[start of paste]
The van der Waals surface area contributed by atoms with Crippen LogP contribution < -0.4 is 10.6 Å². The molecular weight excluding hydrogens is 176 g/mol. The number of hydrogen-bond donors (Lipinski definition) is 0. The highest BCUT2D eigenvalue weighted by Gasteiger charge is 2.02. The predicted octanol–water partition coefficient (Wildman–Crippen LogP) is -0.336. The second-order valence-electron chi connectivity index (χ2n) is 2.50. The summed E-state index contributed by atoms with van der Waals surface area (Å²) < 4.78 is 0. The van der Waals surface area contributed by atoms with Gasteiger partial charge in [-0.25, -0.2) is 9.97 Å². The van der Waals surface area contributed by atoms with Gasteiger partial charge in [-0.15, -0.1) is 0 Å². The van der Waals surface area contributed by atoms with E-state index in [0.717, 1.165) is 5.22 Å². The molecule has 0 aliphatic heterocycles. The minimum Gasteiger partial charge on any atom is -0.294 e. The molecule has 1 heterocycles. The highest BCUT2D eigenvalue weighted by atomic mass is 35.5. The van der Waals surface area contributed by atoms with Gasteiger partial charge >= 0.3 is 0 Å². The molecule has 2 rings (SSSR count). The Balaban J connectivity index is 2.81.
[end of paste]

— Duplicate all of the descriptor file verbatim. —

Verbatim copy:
The van der Waals surface area contributed by atoms with Crippen LogP contribution < -0.4 is 10.6 Å². The molecular weight excluding hydrogens is 176 g/mol. The number of hydrogen-bond donors (Lipinski definition) is 0. The highest BCUT2D eigenvalue weighted by Gasteiger charge is 2.02. The predicted octanol–water partition coefficient (Wildman–Crippen LogP) is -0.336. The second-order valence-electron chi connectivity index (χ2n) is 2.50. The summed E-state index contributed by atoms with van der Waals surface area (Å²) < 4.78 is 0. The van der Waals surface area contributed by atoms with Gasteiger partial charge in [-0.25, -0.2) is 9.97 Å². The van der Waals surface area contributed by atoms with Gasteiger partial charge in [-0.15, -0.1) is 0 Å². The van der Waals surface area contributed by atoms with E-state index in [0.717, 1.165) is 5.22 Å². The molecule has 0 aliphatic heterocycles. The minimum Gasteiger partial charge on any atom is -0.294 e. The molecule has 1 heterocycles. The highest BCUT2D eigenvalue weighted by atomic mass is 35.5. The van der Waals surface area contributed by atoms with Gasteiger partial charge >= 0.3 is 0 Å². The molecule has 2 rings (SSSR count). The Balaban J connectivity index is 2.81.